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This course will examine the urban development and architectural heritage of Greater Cairo, Egypt since the reconstruction of the fortress of Babylon in the Roman period, through the establishment of Cairo itself in 969, and until the present. Cairo has always been a crossroads of cultures, set between Africa, Europe, and the Middle East. It has been home to significant Jewish, Christian and Muslim populations who have been impacted by the various ruling dynasties who have held sway there, including the Byzantines, early Islamic rulers, Tulunids, Shi'i Fatimids, and later Sunni Ayyubids, Mamluks, and Ottomans. In the 20th century, rapid expansion has produced extreme pressures on transportation networks and housing. The solution to such problems of intense urbanization has been to build satellite cities including a projected new capital to the east that will connect the Nile to the Red Sea shipping industry, following in the footsteps of the past.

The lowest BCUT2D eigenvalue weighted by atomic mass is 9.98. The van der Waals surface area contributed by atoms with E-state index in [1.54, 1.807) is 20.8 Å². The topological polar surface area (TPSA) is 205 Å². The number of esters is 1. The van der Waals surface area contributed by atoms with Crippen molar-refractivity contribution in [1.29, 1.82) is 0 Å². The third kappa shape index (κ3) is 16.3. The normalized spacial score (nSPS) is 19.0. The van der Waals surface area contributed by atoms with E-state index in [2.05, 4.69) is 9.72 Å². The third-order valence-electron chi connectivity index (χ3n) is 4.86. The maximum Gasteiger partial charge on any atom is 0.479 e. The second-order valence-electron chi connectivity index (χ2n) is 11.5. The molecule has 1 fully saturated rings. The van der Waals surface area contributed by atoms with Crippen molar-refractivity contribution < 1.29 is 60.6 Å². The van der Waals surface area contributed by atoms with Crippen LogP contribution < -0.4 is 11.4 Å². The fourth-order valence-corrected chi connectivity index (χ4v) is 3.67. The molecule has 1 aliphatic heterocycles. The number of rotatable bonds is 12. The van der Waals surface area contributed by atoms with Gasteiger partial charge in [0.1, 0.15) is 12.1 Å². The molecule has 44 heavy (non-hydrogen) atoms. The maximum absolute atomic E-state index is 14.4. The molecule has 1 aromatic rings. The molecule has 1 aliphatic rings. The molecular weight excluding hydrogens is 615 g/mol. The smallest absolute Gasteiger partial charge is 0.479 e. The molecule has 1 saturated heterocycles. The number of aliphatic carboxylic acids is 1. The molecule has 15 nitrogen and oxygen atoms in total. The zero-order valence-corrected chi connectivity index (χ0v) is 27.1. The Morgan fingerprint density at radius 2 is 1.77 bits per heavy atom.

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cairo, world history, middle east
African Languages and Societies | African Studies | Arabic Studies | Architectural History and Criticism | Architecture | Arts and Humanities | History of Art, Architecture, and Archaeology | Near and Middle Eastern Studies | Near Eastern Languages and Societies | Urban Studies and Planning
DeLancey, Mark, "HAA 372 World Cities: Cairo, Mother of the World" (2019). Course Website Archive. 2.
African Languages and Societies Commons, African Studies Commons, Arabic Studies Commons, Architectural History and Criticism Commons, History of Art, Architecture, and Archaeology Commons, Near and Middle Eastern Studies Commons, Near Eastern Languages and Societies Commons, Urban Studies and Planning Commons